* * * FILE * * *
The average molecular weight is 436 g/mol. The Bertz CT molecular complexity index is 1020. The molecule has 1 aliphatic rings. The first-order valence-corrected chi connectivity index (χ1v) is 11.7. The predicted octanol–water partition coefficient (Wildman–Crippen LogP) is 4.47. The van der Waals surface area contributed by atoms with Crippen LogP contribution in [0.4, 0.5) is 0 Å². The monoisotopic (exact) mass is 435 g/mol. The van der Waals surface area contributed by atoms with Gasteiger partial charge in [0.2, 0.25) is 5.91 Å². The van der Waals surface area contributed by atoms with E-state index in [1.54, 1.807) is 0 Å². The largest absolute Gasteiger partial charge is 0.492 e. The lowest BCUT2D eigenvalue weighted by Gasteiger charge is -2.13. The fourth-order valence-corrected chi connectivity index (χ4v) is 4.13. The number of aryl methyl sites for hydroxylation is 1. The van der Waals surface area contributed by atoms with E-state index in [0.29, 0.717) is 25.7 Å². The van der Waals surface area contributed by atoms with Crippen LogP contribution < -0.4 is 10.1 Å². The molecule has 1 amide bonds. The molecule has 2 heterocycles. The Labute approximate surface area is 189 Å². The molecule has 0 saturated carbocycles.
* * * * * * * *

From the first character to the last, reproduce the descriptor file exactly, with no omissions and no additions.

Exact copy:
The average molecular weight is 436 g/mol. The Bertz CT molecular complexity index is 1020. The molecule has 1 aliphatic rings. The first-order valence-corrected chi connectivity index (χ1v) is 11.7. The predicted octanol–water partition coefficient (Wildman–Crippen LogP) is 4.47. The van der Waals surface area contributed by atoms with Crippen LogP contribution in [0.4, 0.5) is 0 Å². The monoisotopic (exact) mass is 435 g/mol. The van der Waals surface area contributed by atoms with Gasteiger partial charge in [0.2, 0.25) is 5.91 Å². The van der Waals surface area contributed by atoms with E-state index in [1.54, 1.807) is 0 Å². The largest absolute Gasteiger partial charge is 0.492 e. The lowest BCUT2D eigenvalue weighted by Gasteiger charge is -2.13. The fourth-order valence-corrected chi connectivity index (χ4v) is 4.13. The number of aryl methyl sites for hydroxylation is 1. The van der Waals surface area contributed by atoms with E-state index in [0.29, 0.717) is 25.7 Å². The van der Waals surface area contributed by atoms with Crippen LogP contribution < -0.4 is 10.1 Å². The molecule has 1 amide bonds. The molecule has 2 heterocycles. The Labute approximate surface area is 189 Å². The molecule has 0 saturated carbocycles.